|Publication number||US4546704 A|
|Application number||US 06/542,441|
|Publication date||Oct 15, 1985|
|Filing date||Oct 17, 1983|
|Priority date||Oct 15, 1982|
|Also published as||CA1243544A, CA1243544A1, DE3238269A1, DE3238269C2, EP0107766A1, EP0107766B1|
|Publication number||06542441, 542441, US 4546704 A, US 4546704A, US-A-4546704, US4546704 A, US4546704A|
|Inventors||Kurt Ballreich, Ernst Jensen, Jurgen Knappworst|
|Original Assignee||Dynamit Nobel Aktiengesellschaft|
|Export Citation||BiBTeX, EndNote, RefMan|
|Patent Citations (6), Referenced by (28), Classifications (6), Legal Events (6)|
|External Links: USPTO, USPTO Assignment, Espacenet|
The invention relates to a training cartridge having a synthetic resin projectile or dummy projectile integrally formed on a synthetic resin sleeve or tube that is open at a rear or bottom end and that is inserted into the bottom open end of a metal cartridge case.
Training cartridges with a synthetic resin projectile are known with various designs. A cartridge has become widely popular which includes a bottom piece of metal and a tubular cartridge body with an integrally formed synthetic resin projectile. During firing, the projectile tears off at the mouth of the tube and is driven by itself through the barrel of the firearm. Furthermore, training cartridges are conventional wherein a synthetic resin projectile is placed on a cartridge case made of metal, or is inserted therein. Both arrangements exhibit advantages and drawbacks. In the former case, the relatively low durability of the synthetic resin sleeve and, in the latter case, the insecure seating of the plastic projectile in the metallic tube are features which, under certain circumstances, do not fully satisfy the requirements posed in an individual situation and which can cause feeding problems in the firearm and/or reduced firing accuracy.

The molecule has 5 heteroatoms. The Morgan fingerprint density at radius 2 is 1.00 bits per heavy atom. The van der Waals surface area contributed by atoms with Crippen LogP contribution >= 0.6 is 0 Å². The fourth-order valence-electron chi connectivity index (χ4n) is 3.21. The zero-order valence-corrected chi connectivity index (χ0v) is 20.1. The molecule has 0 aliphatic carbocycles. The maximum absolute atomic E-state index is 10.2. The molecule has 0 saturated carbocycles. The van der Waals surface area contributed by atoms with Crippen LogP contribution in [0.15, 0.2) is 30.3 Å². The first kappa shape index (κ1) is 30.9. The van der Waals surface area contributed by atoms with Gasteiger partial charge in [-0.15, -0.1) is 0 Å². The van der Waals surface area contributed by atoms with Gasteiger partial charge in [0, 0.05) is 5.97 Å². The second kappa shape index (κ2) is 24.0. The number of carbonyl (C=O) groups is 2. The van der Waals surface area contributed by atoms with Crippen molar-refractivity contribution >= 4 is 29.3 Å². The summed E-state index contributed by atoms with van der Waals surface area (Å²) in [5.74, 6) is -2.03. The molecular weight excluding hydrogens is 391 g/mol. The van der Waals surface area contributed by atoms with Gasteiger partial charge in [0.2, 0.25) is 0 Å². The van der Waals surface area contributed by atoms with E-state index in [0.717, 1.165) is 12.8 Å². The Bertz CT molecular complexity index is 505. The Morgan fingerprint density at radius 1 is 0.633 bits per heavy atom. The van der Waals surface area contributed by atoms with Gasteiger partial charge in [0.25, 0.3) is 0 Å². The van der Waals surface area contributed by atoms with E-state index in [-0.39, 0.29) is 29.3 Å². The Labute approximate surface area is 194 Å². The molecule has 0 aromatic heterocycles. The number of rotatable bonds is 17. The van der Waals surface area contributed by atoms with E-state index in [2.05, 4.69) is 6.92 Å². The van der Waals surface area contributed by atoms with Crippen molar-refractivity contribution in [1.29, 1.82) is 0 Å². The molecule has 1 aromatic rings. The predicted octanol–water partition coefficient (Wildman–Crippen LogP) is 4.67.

Furthermore, a training cartridge is known wherein a synthetic resin sleeve is inserted from the front end in a metallic cartridge case open at the front end and sealed at the rear end. The synthetic resin sleeve, in turn, is open at its rear end and provided at its front end with a hollow dummy projectile which bursts at the tip during firing. The synthetic resin sleeve is uniformly in contact with the inner wall of the cartridge case and is held therein by flanging the front edge of the cartridge case against an annular bead of the synthetic resin sleeve to form a case shoulder. It has been found, however, that this arrangement can result under unfavorable circumstances during firing in irregularly torn off pieces in the region of the dummy projectile, or also in a "shooting" of the synthetic resin sleeve out of the metallic cartridge. Corresponding disadvantages were found when a synthetic resin projectile to be separated is provided in place of the dummy projectile.
This invention is based on the object of fashioning a training cartridge of the type having a synthetic resin projectile or dummy projectile integrally formed with a hollow sleeve or tubular member that is inserted from the bottom open end of a metal cartridge case and is retained within the case by a preformed neck and shoulder portions of the front end of the case as well as by a separate metallic closure member or bottom element positioned at the rear or bottom of the case. This arrangement provides a maximally simple manufacture and ensures that especially the function of the firearm and optionally also the firing accuracy of the projectile are improved.
Moreover, this arrangement ensures, on the one hand, due to the metallic case and its preformed neck portion, the required durability of the training cartridge and perfect seating of the plastic projectile or plastic dummy projectile in the metallic case and, on the other hand, permits a simple manufacture since the metallic case, including the shoulder portion and neck portion, is producible in a relatively very simple way and is connectible to the separate bottom piece, in a simple way. Furthermore, this ensures that a clean separation of the projectile is attained from the sleeve orifice of the synthetic resin sleeve, even under very disadvantageous circumstances, whereby a good target accuracy of the plastic projectile is achieved. Furthermore, tearing off of parts of the case neck or of a propellant charge powder chamber of the synthetic resin sleeve during firing is avoided, which could, for example, contaminate the firearm, block the firearm in its function, or damage the firearm. This applies equally to a training cartridge wherein a dummy projectile bursting at the tip and remaining joined to the synthetic resin sleeve during firing is provided in place of the projectile which is torn off and fired through the barrel of the firearm.